Originally published: March 26, 2012
Last updated: April 5, 2012 - 2:47am
If web companies heed recommendations by the Federal Trade Commission and allow consumers to opt out of online tracking, there's a good chance people will use the feature -- and that may be bad news for those companies' bottom line, a top tech market analyst said.
The FTC called on companies to establish "do-not-track" options. The option would prevent websites from tracking users' online habits, which marketers use to create targeted ads, and companies use to offer personalized services. Many people underestimate the impact of widespread do-not-track options on the companies that use the information, Washington Research Group's Paul Gallant said in an analysis. "The key is consumers' uptake of 'do-not-track' over the next nine months - the more widespread it becomes, the greater the risk to display ad firms (ValueClick, Google, Yahoo, AOL) due to a smaller universe of Internet users reachable via behaviorally targeted display ads," he wrote. While many sites have offered do-not-track features, they have not been enforceable.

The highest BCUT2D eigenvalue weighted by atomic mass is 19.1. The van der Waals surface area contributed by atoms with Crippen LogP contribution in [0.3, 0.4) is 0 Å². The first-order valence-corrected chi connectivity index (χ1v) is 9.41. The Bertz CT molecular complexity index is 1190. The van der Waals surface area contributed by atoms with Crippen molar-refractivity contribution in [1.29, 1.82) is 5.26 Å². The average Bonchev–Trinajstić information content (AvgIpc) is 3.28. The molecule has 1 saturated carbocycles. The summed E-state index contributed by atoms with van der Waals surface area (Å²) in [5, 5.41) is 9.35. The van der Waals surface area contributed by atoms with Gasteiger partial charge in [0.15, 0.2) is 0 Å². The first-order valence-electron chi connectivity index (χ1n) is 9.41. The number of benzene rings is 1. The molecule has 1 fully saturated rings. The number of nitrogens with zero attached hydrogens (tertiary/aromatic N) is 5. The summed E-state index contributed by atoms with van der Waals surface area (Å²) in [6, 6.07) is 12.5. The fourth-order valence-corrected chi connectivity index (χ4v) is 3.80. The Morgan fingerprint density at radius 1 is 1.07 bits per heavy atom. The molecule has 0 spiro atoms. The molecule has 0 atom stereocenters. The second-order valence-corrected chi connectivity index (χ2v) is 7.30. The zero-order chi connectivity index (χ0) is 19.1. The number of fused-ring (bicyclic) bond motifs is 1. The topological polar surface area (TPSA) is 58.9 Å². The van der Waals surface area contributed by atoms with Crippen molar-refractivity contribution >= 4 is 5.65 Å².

The Information Technology and Innovation Foundation echoed those concerns, calling the FTC's proposals "misguided."
The Direct Marketing Association also called for balance. There is no harm in companies providing their customers with marketing that is customized to their interests, DMA vice president Linda Woolley said.
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